…….. HAPPY HOLIDAYS……
THE TOP 35 HITS ON WXYZ ON THIS DATE IN 1966
WXYZ 1270 Detroit Sound Survey; Week no. 34 issued December 5, 1966 under Lee Alan, Program Director; WXYZ
(WXYZ 1270 Detroit Sound Survey for December 5, this date 1966; survey courtesy the Jim Heddle Collection. For the previous weekly WXYZ November 28, 1966 survey click here).
Steve Dahl, after having left WABX-FM in Detroit for the Windy City in 1978, Dahl made a name for himself nationally while at WLUP in Chicago with his memorable (and most disastrous) “Disco Demolition Night” at Comiskey Park on July 12, 1979. For more on this story and Steve Dahl’s early-career in Detroit radio on WABX, go here. Steve Dahl WLUP promotion photo; 1979. (This image offered on eBay in 2012).
GAVIN PROGRAMMING NEWSLETTER
From the Desk of Bill Gavin Billboard Contributing Editor
D U R I N G T H E D A Y S T H A T followed President Kennedy’s death, I was privileged to have talked with many people in radio, from many different cities. Without exception, they expressed shock, grief and even shame that such a thing could happen in the United States of America. Many spoke with pride of the manner in which their respective stations responded to the tragic events and of the loyal, unselfish co-operation of their program staff.
All stations, of course, abandoned their regular formats of popular records, substituting different kinds of serious music. All advertising was canceled until the morning of Tuesday, November 26. Even after that date, many stations were cautiously slow in returning to their full compliment of current hit records. In a few cases, it was reported that even though the regular playlist was once more in effect, disk jockeys simply would not program the more raucous sounds.
The entire response of American radio during those difficult days was a mark of innate good taste and respect for listeners’ feelings on the part of radio people.
T H E Q U E S T I O N has been asked by many — and answered by none: will the sobering reflections of our national tragedy bring about a new trend in programming?
Some things are fairly certain: shock wears off; memories of sorrow grow dim; time erodes the sharp edges of a newly aroused national conscience. It is a part of living there should be music and laughter and entertainment. No one would want it otherwise.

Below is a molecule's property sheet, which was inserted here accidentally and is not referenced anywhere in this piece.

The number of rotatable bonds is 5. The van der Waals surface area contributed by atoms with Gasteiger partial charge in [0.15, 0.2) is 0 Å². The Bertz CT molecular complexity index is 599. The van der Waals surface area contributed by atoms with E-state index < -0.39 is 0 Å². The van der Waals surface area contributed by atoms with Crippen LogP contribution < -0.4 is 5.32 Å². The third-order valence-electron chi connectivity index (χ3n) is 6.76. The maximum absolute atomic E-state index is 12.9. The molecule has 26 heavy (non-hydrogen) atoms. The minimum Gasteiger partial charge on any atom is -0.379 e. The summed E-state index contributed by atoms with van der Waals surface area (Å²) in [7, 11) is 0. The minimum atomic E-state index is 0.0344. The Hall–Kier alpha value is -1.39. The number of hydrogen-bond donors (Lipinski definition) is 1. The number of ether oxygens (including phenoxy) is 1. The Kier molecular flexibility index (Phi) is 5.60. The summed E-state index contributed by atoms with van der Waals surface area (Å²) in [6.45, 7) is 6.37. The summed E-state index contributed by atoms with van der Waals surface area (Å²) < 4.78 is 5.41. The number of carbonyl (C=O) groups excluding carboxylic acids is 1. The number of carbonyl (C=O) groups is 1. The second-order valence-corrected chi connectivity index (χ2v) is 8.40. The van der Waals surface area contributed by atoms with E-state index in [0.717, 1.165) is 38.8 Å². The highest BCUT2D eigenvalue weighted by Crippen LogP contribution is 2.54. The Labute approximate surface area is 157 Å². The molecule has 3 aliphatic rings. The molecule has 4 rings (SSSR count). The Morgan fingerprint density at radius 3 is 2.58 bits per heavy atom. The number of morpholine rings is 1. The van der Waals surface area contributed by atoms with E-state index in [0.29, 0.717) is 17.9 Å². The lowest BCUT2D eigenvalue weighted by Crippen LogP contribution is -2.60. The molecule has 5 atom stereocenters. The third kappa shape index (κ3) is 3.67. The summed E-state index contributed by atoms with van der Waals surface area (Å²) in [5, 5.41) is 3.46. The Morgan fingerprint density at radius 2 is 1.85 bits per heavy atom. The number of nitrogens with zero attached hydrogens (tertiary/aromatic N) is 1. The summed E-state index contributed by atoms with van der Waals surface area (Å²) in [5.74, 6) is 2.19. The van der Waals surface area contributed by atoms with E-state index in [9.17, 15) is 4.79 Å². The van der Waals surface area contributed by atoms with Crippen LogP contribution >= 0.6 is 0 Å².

Radio Influences Youth
Network television and radio do an excellent job of presenting and explaining the world’s problems and our concerns with them. Unfortunately, very little of the networks’ news and commentaries ever reach the school-age population. The majority of the teens and pre-teens prefer listening to pop radio. Pop records are its entertainment and disk jockeys are its heroes.
T H E R E A R E D I S K J O C K E Y S who claim to “identify” with teenagers. What some of them mean is that they accept and condone teen attitudes and behavior. What is implied is often the deejay’s approval of the lowest common denominator of juvenile morality. The deejay is the acknowledged leader in the field of records for youth; he too often neglects his opportunities to lead in the direction of more enduring values.
Many radio stations, with their well-publicized “personalities,” are held in far higher esteem by their young listeners than are their schools, their churches, and even their homes. It is time, I think, for such prestige to be used to reinforce, rather than to ignore, the basic values of human living.
Isn’t it time radio stood for something beside competition and profit?
(Information and news source: Billboard, December 21, 1963).
SILVER BEATLES: Members of the Beatles, hottest British group, receive their two silver LP awards from EMI chairman Sir Joseph Lockwood for sales well over the 250,000 mark on each of their albums “Please, Please Me” and “With The Beatles.” The latter was given two weeks ahead of the release of the LP. Advance orders stood at an unprecedented 345,000. At the same ceremony the group was given a miniature silver EP to mark sales of 400,000 for their first EP “Twist And Shout.” The boys have racked up a total sale of over four million on the sum total of all singles, EP’s and LP’s. (Billboard photo; December 7, 1963).
One Million Pre-Sales Prior November 29 in England
HOLLYWOOD — Capitol Records here in the United States has completed negotiations with EMI for exclusive distribution of future recordings by the Beatles, internationally known (Europe) British rock and roll group.
The British band is coming to the U.S. for television appearances in 1964 and Capitol will release the single, “I Want To Hold Your Hand,” in mid-January. This single was originally released in England on November 29 and had over one million pre-sales orders, EMI Music claims. END.
(Information and news source: Billboard; December 14, 1963).